University of the South

The University of the South is expanding its financial aid program to meet the full needs of domestic and international admitted students who qualify for financial aid.

The expansion is part of a continuing effort to make an excellent college education more accessible for more of the nation’s best students, starting with first-time, first-year students who arrive during the fall 2020 semester.

The University’s Board of Regents has made a commitment that by 2026 the university will have returned to meeting the full needs of all of its undergraduate students.

“We have been determined for quite some time to restore Sewanee’s historic commitment to meeting 100 percent of our students’ demonstrated financial needs,” said Vice-Chancellor John McCardell. “Over the years, and by a variety of actions, we have shown a dedication to keeping the cost of a top-quality college education as affordable and predictable as possible. I am delighted that our efforts will culminate in meeting full financial needs for the Class of 2024.”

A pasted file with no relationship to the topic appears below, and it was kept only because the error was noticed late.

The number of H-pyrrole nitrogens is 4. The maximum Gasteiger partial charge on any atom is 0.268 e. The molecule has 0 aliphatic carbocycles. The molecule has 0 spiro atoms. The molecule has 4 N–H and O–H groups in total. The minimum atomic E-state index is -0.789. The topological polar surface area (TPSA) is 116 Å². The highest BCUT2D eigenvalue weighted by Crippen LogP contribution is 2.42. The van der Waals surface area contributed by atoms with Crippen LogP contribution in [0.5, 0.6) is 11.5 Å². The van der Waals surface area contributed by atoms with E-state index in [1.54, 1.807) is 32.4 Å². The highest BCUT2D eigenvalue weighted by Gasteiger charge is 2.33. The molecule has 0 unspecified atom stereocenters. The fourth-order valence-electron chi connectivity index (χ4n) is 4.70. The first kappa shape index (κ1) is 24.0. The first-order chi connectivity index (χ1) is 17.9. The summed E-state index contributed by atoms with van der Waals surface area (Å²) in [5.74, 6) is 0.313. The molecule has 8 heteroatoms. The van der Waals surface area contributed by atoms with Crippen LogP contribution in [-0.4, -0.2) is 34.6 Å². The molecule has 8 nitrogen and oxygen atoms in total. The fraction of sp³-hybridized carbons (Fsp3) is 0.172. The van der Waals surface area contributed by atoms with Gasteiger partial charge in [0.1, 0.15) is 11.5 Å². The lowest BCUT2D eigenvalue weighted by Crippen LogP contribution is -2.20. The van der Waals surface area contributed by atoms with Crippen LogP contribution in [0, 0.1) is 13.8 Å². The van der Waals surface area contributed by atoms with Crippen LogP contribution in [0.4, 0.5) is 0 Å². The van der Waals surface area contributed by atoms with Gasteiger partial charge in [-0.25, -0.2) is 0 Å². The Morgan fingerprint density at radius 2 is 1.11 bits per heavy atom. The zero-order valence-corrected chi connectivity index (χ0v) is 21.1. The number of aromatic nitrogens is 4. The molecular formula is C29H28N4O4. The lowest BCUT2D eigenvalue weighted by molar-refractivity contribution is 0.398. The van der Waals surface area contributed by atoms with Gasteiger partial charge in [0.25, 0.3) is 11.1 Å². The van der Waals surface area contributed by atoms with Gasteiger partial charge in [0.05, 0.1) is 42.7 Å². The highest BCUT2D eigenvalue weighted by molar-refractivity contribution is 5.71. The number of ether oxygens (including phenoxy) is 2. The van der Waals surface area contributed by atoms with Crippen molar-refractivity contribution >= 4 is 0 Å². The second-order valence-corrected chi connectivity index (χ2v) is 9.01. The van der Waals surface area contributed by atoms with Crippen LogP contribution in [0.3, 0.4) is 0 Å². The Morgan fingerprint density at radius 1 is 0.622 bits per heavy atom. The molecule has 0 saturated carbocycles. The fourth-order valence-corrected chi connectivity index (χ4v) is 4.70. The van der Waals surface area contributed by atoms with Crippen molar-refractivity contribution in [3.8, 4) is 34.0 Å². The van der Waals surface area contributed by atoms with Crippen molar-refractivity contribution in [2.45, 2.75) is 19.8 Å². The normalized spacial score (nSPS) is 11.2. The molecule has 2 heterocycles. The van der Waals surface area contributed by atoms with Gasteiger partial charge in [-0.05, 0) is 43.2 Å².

In the state of Tennessee, the only other institution that meets full needs is Vanderbilt University. Sewanee will be one of a select few residential liberal arts colleges in the Southeast able to make this claim.

Under the program, students who are admitted will have their expected family contribution determined based on FAFSA and CSS Profile applications.

The difference between what the family can pay and the total cost of a year at Sewanee, which is considered a student’s full need, will be made up by a combination of scholarships, employment opportunities, and federal student loans.

Full needs will continue to be met for all four years provided students maintain satisfactory academic progress.

Lee Ann Backlund, vice president for enrollment planning, says the expanded financial aid will not only make an excellent education more affordable, it will allow Sewanee to attract and retain the very strongest students.

“It demonstrates our commitment to access and affordability for top students from all backgrounds,” Backlund said. “Our goal is to accept the most talented students for whom Sewanee is the best choice and then provide the financial aid that makes it possible for them to enroll here.”

With this restored commitment to meeting full needs, Sewanee will be allocating an additional $8 million annually to need-based financial aid.